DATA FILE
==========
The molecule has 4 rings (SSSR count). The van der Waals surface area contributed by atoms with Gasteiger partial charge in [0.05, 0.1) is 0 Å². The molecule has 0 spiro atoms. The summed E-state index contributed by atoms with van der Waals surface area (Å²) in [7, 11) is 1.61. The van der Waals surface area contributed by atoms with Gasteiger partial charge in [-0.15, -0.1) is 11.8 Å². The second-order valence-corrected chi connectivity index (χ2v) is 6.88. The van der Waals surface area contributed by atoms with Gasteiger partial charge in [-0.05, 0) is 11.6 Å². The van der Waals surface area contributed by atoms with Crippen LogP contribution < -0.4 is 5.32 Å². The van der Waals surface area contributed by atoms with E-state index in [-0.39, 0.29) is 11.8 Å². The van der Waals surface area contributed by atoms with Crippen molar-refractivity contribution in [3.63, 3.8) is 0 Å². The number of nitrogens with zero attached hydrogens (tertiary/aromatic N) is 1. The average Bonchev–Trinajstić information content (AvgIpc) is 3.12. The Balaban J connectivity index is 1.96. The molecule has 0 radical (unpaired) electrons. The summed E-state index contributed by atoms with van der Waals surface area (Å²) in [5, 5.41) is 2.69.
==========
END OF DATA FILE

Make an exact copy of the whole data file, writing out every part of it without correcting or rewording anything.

The molecule has 4 rings (SSSR count). The van der Waals surface area contributed by atoms with Gasteiger partial charge in [0.05, 0.1) is 0 Å². The molecule has 0 spiro atoms. The summed E-state index contributed by atoms with van der Waals surface area (Å²) in [7, 11) is 1.61. The van der Waals surface area contributed by atoms with Gasteiger partial charge in [-0.15, -0.1) is 11.8 Å². The second-order valence-corrected chi connectivity index (χ2v) is 6.88. The van der Waals surface area contributed by atoms with Gasteiger partial charge in [-0.05, 0) is 11.6 Å². The van der Waals surface area contributed by atoms with Crippen LogP contribution < -0.4 is 5.32 Å². The van der Waals surface area contributed by atoms with E-state index in [-0.39, 0.29) is 11.8 Å². The van der Waals surface area contributed by atoms with Crippen molar-refractivity contribution in [3.63, 3.8) is 0 Å². The number of nitrogens with zero attached hydrogens (tertiary/aromatic N) is 1. The average Bonchev–Trinajstić information content (AvgIpc) is 3.12. The Balaban J connectivity index is 1.96. The molecule has 0 radical (unpaired) electrons. The summed E-state index contributed by atoms with van der Waals surface area (Å²) in [5, 5.41) is 2.69.